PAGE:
I don't understand. What effect does that have?
You can't escape if you are sleeping. Your smoke alarm might wake you up. Or not.
http://www.poynter.org/dg.lts/id.2/aid.9596/column.htm [Broken]

--
"With Lt. Ingram pointing out that fires can spread to an inferno in four minutes or less, parents were unnerved by their children's inability to wake up to the alarm. In every case, smoke detectors rang in the house for at least six minutes, with the children never waking up. Parents then attempted to wake their children by other means.

"With mom shouting, Emily Carlson woke, but was still unaware of the potential danger. Surprisingly, even shouting didn't wake two other children in our (KXAS) tests.

"'I assumed the kids would wake up in two to three minutes. If nothing else, because it's such an irritating sound. I never dreamed it would take the kids so long to respond to that,' Ingram said.
--


Again, if your house were made of concrete does it seem likely that a typical fire inside would build to an inferno in only four minutes?
I said a good chance of escaping. :redface: The house is brick. I sleep on the couch in the livingroom where there are four major escape routes. My bedroom has those horrid crank windows that take a while to open and are difficult to squeeze through, and the only other way out is into the hallway. I also sleep during the day. But, yes, now I think I should have better plans for a fire.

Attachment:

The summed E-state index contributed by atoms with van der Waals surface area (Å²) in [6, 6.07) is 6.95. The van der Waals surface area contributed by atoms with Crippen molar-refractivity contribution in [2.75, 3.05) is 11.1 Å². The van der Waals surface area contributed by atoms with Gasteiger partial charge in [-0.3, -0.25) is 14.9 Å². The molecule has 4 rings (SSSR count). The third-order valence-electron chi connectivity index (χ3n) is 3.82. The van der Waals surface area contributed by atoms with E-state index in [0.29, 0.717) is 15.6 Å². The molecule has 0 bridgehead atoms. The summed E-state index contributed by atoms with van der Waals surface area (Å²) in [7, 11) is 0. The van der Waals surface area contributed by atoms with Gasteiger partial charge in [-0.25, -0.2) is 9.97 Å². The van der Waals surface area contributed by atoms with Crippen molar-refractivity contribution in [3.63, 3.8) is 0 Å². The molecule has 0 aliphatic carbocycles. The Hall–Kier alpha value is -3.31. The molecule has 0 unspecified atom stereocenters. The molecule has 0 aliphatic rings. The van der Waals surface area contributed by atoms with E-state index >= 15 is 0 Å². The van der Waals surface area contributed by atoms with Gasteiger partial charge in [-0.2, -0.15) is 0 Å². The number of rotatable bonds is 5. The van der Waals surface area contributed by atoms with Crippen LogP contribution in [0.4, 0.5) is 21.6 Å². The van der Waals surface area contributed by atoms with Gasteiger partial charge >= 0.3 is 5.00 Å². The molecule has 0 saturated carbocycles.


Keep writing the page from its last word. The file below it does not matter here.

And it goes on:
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hitssquad said:
You mean how do APD's behave?
toad.net/~arcturus/dd/antisoc.htm


--
Antisocial Personality Disorder Behavior

The APD behavioral style is impulsive, irritable, and aggressive. These individuals are noted for their hostility, deceitfulness, and cunning. They are forceful and engage in risky, thrill-seeking behaviors (Sperry, 1995, p. 16). Many people avoid individuals with APD because they seem callous, argumentative, and contentious. They can be abusive, intimidating, brusque, and cruel (Millon, 1981, p. 198).

Individuals with APD are also noted for their irresponsible parenting, poor job performance, repeated substance abuse, persistent lying, delinquency, truancy, and violations of others' rights (Sperry, 1993, p. 322).

Individuals with APD will appear to others as entitled in their attitudes and behavior. APD entitlement refers to the belief that personal needs are more important than the needs of others and includes rationalization for negative behaviors (Ries, TIP #9, 1994, p. 62). Kernberg sees individuals with APD as possessing the fundamental features of the narcissistic personality with the addition of ego-syntonic aggression directed toward others and a paranoid orientation (Millon, 1996, p. 439).

APD impulsiveness relates to the insufficient control of thoughts and behavior. These individuals engage in motor impulsivity (acting without thinking); cognitive impulsivity (making up one's mind precipitously); and poor planning impulsivity (lack of thought for the future) (Barratt, Costello, ed., 1996, pp. 91-96).